Senator Burke raised the future of media funding report, which apparently has been with the Government since last October. He is correct in what he said. Our local media provide a fantastic service to our communities and all public representatives, be they national or local. I think of KFM, the Leinster Leader or The Kildare Nationalist, which all provide an excellent service and, generally, a very fair service to our public representatives. We need to ask where the report is and look for a debate in the House on that.

Senator Keogan raised the issue of the USC and how difficult it is for people to pay it as the cost of living is going up. Every single bill is difficult. It is important to note it was good that the threshold was increased to make sure old age pensioners were not included. A further decision will not be made in this House, but we can ask for a debate and request the Minister, Deputy Donohoe, come to the House. The Senator also expressed her sympathy to Deputy Verona Murphy on a bereavement. We may be able to get the details.

Her mother, Ms Breda Murphy.

Our deepest sympathies go to Deputy Murphy on her mother's passing.

Senator McGreehan spoke about improvements in services for victims of domestic abuse and referred to the details announced today for a new agency, an increase in the number of refuges in the country and the supports needed for those refuges. That is important. She highlighted the need for everybody to work together on this, including Opposition and Government and all of the different agencies.

Senator Dolan spoke about regeneration for Castlerea and enterprise centres. She referred to a food incubator hub. Our agrifood industry is important. In the old Model School in Athy, County Kildare, we have a similar type of food hub to support and encourage new businesses to start out. The more incubators hub we can have around the country, the better. From what the Senator said, Castlerea seems to be the place to be in terms of the different types of festivals and so on.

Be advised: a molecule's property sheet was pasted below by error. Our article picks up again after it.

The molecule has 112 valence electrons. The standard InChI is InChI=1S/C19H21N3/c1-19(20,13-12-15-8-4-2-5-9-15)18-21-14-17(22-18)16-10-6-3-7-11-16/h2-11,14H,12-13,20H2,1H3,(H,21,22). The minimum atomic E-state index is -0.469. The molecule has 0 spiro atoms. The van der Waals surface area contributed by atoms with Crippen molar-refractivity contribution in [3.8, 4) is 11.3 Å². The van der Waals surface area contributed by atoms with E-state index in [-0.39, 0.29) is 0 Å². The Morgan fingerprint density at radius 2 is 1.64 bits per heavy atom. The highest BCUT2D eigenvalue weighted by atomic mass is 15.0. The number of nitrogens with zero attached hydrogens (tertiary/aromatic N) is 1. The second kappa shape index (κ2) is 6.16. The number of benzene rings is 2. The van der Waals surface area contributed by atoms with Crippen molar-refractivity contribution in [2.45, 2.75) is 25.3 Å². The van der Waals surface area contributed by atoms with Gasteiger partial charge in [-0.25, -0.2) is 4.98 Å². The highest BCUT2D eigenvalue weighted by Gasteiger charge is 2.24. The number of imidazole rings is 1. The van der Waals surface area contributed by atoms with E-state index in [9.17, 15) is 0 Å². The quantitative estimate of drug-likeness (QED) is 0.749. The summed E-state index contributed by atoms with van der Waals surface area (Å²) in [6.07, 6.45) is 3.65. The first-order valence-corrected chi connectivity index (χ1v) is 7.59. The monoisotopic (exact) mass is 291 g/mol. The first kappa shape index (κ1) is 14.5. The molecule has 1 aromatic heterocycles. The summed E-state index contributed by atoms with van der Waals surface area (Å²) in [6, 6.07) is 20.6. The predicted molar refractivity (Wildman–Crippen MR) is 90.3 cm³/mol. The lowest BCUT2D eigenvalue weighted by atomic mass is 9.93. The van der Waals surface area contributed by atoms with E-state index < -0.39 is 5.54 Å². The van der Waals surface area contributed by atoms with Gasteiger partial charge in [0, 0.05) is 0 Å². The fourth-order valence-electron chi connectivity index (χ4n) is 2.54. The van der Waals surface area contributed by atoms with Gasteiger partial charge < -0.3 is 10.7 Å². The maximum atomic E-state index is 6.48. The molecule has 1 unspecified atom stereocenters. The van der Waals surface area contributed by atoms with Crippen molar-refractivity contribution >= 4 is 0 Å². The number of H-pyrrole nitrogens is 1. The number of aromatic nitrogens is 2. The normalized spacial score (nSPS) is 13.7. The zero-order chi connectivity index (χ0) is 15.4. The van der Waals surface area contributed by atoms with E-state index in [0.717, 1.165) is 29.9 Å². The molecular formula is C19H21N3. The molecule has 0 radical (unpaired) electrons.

Senator Lombard spoke about the St Patrick's Day festival and insurance. We are very lucky there are so many celebrations in this country for our national day at home and abroad. We all look forward to next year, when we can celebrate St. Brigid's day at home and abroad as well.

It is a nice time to be travelling.

Senator Lombard was correct in raising the point about the significant burden on our communities and volunteers who are, for the first time in three years, getting ready for St. Patrick's Day events. Insurance should be affordable. We will refer this to the Minister of State, Deputy Fleming, and try to get some type of response.

Senator Sherlock raised the issue of an interview on "Morning Ireland" with the Leader.

I did not hear the interview so I will not comment on it, although I will make a few points. Senator Seery Kearney spoke and was supported by Senator Carrigy in rejecting the comments made. Senator Sherlock indicated the possibility that the Leader of the House was suggesting that independent funding should be dependent on supporting those in the Government. From what I have heard from Senator Seery Kearney, it seems that was not the case or what the Senator referred to.

The National Women's Council of Ireland is an independent body and, as Senator Sherlock has said, it has done excellent work on social change in this country. We completely acknowledge that. It should be independent. Government funding has never been contingent on support for the Government, no matter which party is in government, and it should not be. The issue, however, is about balance. If political representatives and women of different parties are to be involved with the event, all parties should be included. This is to make the point that all women are working together in this House and the Dáil in trying to make our country a better place for women. We are doing that day in and day out.